Yet another problem is to accomplish an effective process utilising several zeolite units, i.e. how to make best use of the zeolite material, considering its adsorption properties and functionality when close to saturation, in a process which utilises at least three zeolite units consecutively, operatively connected to each other.
EP 0 343 799 teaches a process in which two or more sorbent units/beds are intermittently operated in an adsorption stage and a desorption stage, heat being transferred between the units/beds during operation. Likewise, U.S. Pat. No. 4,165,972 and EP 0 537 597 teach heating and cooling by use of heat exchanger means. EP 0 537 597 also teaches that in very large size air separation plants, several adsorbent beds may be connected for parallel flow in one processing bank, in which case all of the beds will go through the same processing sequence together and simultaneously. Hence, the plurality of beds are not serially interlinked to each other.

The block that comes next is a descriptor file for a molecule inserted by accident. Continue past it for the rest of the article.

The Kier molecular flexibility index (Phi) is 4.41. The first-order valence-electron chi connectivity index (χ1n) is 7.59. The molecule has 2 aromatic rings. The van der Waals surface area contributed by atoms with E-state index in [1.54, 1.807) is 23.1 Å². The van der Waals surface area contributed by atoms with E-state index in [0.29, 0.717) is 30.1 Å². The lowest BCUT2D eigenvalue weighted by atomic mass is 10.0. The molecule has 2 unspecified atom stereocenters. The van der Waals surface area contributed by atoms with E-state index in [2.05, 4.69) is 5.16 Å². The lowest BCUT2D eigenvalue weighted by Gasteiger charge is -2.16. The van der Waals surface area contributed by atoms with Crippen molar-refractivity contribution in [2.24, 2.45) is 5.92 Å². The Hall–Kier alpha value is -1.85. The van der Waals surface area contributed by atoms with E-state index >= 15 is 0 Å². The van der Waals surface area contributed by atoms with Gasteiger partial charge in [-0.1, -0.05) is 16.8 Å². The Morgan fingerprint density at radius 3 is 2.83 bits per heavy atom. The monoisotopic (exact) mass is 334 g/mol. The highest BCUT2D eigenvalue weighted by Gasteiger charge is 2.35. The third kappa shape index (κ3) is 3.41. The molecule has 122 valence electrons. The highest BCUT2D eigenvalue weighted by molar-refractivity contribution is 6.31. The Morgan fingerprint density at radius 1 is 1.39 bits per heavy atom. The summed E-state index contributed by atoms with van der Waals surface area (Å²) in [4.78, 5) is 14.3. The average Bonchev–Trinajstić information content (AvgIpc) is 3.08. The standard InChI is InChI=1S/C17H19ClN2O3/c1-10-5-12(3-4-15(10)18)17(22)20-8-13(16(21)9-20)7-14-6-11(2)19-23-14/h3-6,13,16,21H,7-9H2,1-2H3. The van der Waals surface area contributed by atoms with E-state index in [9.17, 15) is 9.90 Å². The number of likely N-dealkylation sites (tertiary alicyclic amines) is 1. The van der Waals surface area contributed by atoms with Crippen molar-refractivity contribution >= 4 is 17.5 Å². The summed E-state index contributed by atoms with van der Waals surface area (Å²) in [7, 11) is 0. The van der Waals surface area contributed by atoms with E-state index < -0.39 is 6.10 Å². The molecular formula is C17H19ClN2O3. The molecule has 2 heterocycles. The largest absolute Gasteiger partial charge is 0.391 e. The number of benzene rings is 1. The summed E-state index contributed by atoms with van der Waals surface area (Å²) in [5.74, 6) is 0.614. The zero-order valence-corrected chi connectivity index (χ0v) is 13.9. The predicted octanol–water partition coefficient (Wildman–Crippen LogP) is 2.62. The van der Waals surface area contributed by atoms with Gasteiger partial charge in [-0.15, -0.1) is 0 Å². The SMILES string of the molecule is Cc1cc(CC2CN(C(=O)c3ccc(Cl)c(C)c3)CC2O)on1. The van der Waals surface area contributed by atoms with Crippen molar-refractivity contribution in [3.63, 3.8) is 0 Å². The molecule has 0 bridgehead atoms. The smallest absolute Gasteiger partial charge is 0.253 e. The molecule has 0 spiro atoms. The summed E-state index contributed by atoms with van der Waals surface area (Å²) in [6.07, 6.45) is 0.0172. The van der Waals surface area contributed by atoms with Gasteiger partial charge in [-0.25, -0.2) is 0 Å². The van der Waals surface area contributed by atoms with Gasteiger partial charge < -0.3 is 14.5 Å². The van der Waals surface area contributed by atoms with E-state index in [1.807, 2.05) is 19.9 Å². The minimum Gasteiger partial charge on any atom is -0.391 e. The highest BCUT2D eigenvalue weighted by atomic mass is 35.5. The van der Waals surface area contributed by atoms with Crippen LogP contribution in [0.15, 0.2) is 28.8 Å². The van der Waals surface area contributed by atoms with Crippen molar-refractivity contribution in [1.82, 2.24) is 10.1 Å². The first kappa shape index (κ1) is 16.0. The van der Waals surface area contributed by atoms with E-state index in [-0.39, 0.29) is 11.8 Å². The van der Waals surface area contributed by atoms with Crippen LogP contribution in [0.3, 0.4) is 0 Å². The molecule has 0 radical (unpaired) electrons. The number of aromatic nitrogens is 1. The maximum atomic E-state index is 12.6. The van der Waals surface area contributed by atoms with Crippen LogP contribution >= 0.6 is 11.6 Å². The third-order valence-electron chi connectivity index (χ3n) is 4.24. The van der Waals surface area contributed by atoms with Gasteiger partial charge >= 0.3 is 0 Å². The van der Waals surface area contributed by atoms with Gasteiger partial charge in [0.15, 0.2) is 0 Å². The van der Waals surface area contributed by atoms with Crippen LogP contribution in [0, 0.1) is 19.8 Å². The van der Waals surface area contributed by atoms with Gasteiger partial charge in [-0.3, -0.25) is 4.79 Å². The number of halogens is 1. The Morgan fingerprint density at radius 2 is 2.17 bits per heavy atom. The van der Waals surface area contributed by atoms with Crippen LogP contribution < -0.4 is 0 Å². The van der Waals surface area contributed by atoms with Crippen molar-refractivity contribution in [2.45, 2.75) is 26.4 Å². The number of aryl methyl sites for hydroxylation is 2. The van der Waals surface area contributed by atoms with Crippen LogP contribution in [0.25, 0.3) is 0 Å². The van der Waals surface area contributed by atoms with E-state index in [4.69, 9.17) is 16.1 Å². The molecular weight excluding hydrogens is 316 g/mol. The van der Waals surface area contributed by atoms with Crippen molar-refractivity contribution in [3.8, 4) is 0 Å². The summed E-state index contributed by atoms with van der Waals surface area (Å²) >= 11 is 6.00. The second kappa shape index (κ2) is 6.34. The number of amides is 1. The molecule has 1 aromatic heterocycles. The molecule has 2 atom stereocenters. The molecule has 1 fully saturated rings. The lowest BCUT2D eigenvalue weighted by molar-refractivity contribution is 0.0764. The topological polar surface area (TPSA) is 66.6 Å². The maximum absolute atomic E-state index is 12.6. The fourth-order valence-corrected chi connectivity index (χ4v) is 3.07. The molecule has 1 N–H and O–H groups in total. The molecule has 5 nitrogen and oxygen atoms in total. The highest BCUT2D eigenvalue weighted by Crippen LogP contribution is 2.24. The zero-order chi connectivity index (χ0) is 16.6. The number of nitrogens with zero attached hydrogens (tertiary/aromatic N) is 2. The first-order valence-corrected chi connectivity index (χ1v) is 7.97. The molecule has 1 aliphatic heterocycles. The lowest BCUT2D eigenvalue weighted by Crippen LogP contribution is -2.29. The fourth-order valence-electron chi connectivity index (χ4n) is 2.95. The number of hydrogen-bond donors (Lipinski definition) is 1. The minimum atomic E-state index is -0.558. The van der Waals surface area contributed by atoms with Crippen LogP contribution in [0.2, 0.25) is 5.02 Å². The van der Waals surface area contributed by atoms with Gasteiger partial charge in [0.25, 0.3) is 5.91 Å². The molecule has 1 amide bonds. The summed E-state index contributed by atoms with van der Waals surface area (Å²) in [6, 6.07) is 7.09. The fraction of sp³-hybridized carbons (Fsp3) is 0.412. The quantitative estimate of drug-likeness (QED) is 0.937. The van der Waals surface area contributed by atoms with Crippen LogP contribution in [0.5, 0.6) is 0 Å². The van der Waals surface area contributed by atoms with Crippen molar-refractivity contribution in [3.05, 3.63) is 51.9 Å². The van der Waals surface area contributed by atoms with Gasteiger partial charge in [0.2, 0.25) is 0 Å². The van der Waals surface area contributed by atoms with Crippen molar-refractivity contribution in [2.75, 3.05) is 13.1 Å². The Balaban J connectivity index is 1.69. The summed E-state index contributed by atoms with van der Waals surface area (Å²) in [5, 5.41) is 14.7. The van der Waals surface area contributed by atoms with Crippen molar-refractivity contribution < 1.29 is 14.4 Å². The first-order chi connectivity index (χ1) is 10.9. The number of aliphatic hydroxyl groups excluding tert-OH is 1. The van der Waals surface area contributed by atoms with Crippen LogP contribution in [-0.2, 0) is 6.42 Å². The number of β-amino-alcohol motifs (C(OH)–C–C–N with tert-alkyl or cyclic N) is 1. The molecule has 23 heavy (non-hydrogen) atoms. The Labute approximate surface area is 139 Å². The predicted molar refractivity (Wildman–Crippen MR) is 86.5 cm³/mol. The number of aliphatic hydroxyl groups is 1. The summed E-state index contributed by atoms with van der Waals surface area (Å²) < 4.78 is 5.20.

The present invention aims at addressing the above problems and thus to offer new design and technique for nitrogen adsorbing zeolites or other materials (sorbent materials) with similar nitrogen and oxygen adsorbing properties as the zeolites used today for production of oxygen or oxygen enriched air. In the following text this group of materials will only be referred to as “zeolite” or “zeolites”. Thus, by introduction of serially (consecutively) interlinked zeolite units operating in a certain sequence, the present invention aims at offering a new and highly efficient process and device in connection with the production of oxygen or oxygen enriched air by aid of nitrogen adsorbing zeolites. Moreover, the present invention aims at offering a device which is at least as efficient as known devices but which is smaller in size. By new design and technique the problems related to diminished reaction rates due to excessive production or consumption of heat are solved too. Moreover, the present invention aims at offering a new utilisation for oxygen or oxygen enriched air produced by nitrogen adsorbing zeolites.
These and other problems are solved by the process and device presented in the claims.
Accordingly, there is presented a process and device according to the introduction, in which: